I have been smitten with this museum object since the day I laid eyes on it. What could you not love about a mascot dog? Especially one from the postal service?
As soon as I knew Owney’s story I loved this little mutt even more.
In 1888 Owney wandered into a post office in Albany, NY. The postal workers adopted him and Owney began following mail bags and Railway Post Office trains. Train wrecks were common at this time. But, trains with Owney on them were always safe. The “tramp mail dog,” as he was sometimes called, became a good luck charm and the unofficial mascot of the Railway Mail Service.
Everywhere Owney traveled postal workers attached tags and medals to mark his travels. Eventually the postmaster presented him with a harness to hold them all. Owney even had a tag that said “Owney, Post Office, Albany, NY” so he always made his way home. The canine traveled all over the United States, and to Europe and Asia. In the late 19th century Owney was the most famous pup in the country.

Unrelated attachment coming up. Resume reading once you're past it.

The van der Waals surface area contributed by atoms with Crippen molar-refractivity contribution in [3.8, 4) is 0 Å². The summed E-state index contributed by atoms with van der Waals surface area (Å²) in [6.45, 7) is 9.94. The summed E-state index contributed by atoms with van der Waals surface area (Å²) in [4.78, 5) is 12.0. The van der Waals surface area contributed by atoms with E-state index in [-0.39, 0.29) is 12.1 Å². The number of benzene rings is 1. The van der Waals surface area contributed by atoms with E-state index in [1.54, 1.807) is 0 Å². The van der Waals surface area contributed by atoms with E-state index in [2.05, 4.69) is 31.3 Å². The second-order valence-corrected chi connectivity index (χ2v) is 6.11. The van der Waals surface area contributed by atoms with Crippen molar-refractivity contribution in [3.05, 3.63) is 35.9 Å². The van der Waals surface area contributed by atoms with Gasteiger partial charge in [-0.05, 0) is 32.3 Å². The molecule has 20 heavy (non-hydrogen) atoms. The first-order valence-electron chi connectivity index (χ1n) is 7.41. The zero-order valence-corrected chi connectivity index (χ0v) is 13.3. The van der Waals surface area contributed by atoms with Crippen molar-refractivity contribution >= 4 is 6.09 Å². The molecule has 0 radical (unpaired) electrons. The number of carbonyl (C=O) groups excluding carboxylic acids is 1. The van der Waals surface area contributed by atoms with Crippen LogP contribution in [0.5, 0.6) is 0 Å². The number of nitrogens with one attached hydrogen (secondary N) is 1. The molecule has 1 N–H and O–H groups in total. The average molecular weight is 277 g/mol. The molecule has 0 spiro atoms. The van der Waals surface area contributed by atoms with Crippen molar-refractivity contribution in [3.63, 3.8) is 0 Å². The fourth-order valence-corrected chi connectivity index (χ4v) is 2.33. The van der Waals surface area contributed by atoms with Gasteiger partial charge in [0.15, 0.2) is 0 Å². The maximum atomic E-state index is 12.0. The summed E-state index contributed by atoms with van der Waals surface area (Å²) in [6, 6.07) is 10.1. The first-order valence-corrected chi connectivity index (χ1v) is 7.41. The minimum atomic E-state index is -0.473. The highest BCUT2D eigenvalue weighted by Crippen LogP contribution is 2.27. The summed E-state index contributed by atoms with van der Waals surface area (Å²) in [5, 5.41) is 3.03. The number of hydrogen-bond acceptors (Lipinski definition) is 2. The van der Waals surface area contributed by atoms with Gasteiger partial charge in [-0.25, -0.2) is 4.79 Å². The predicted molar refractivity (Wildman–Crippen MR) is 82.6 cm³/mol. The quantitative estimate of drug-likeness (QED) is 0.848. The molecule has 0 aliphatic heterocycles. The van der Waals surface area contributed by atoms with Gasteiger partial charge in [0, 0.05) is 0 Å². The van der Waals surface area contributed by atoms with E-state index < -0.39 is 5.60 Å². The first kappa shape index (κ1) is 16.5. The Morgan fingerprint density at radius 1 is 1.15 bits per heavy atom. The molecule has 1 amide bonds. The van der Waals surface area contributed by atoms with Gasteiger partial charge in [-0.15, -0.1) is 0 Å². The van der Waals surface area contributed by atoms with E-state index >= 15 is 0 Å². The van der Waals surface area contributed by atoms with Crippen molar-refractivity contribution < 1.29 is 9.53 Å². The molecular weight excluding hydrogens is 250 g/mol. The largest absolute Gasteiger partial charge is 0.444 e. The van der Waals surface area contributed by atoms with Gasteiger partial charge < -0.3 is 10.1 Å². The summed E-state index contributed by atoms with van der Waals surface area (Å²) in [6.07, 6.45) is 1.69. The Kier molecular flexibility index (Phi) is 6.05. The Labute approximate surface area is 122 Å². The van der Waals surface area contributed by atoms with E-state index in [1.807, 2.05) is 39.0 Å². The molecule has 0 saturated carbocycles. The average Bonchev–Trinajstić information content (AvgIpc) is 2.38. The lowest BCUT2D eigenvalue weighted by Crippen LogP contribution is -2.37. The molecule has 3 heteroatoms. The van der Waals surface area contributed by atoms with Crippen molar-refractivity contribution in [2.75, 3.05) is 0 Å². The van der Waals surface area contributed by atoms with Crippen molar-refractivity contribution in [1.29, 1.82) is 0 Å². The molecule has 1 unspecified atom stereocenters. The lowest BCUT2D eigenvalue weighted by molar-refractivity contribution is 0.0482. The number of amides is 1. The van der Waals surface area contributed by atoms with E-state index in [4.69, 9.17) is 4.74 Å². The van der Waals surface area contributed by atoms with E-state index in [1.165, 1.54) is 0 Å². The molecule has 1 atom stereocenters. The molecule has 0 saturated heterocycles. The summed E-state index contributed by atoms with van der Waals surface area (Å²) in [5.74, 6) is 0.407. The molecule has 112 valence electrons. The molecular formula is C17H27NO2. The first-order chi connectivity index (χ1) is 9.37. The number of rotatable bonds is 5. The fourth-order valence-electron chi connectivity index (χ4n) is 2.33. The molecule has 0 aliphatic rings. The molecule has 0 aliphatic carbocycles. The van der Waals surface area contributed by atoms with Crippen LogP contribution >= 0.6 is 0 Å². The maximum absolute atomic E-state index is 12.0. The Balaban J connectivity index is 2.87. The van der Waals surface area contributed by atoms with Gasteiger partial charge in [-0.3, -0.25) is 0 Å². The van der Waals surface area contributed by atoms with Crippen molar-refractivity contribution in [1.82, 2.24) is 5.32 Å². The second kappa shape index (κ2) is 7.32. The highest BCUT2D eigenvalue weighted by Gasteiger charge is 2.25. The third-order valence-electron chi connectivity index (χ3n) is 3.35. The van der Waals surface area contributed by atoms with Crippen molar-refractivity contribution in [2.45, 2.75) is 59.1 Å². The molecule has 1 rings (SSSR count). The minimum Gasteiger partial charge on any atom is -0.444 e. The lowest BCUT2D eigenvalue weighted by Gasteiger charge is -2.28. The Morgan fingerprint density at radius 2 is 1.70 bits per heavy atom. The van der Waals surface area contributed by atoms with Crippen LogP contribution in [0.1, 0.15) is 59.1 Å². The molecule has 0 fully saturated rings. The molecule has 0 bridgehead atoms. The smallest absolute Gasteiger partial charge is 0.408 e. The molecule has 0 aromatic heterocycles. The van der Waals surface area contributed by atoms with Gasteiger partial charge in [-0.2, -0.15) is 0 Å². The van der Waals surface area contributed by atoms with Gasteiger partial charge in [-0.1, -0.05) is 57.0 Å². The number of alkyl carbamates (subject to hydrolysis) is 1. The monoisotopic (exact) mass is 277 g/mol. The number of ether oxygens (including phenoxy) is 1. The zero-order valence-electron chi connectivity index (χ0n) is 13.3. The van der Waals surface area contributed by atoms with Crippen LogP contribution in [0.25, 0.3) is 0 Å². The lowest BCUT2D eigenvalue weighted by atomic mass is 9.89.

In 1897 Owney died in Toledo, Ohio. Postal workers raised funds to preserve Owney and today he is on display in the Smithsonian National Postal Museum in Washington, D.C.
Owney has been the subject of films and books. He has even been on a postage stamp.
Owney spent some time off display in 2011 for preservation. You can read more about it on the Smithsonian National Postal Museum Blog and learn more about taxidermy and museum preservation.